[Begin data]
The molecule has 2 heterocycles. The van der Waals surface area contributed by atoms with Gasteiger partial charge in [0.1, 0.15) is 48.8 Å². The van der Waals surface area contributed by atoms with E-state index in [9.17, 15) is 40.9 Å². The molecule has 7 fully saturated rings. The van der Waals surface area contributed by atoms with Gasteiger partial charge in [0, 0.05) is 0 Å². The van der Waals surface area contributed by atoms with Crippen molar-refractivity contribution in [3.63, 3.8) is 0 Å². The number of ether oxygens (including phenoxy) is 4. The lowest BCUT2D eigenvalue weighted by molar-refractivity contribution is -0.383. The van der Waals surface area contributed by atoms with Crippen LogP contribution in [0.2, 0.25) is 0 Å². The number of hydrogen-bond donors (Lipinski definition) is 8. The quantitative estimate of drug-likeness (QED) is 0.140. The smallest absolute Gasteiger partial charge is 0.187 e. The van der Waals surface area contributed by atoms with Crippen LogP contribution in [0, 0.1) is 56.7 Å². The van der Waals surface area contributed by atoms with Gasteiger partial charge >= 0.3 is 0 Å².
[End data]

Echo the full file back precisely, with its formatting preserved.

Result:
The molecule has 2 heterocycles. The van der Waals surface area contributed by atoms with Gasteiger partial charge in [0.1, 0.15) is 48.8 Å². The van der Waals surface area contributed by atoms with E-state index in [9.17, 15) is 40.9 Å². The molecule has 7 fully saturated rings. The van der Waals surface area contributed by atoms with Gasteiger partial charge in [0, 0.05) is 0 Å². The van der Waals surface area contributed by atoms with Crippen molar-refractivity contribution in [3.63, 3.8) is 0 Å². The number of ether oxygens (including phenoxy) is 4. The lowest BCUT2D eigenvalue weighted by molar-refractivity contribution is -0.383. The van der Waals surface area contributed by atoms with Crippen LogP contribution in [0.2, 0.25) is 0 Å². The number of hydrogen-bond donors (Lipinski definition) is 8. The quantitative estimate of drug-likeness (QED) is 0.140. The smallest absolute Gasteiger partial charge is 0.187 e. The van der Waals surface area contributed by atoms with Crippen LogP contribution in [0, 0.1) is 56.7 Å². The van der Waals surface area contributed by atoms with Gasteiger partial charge >= 0.3 is 0 Å².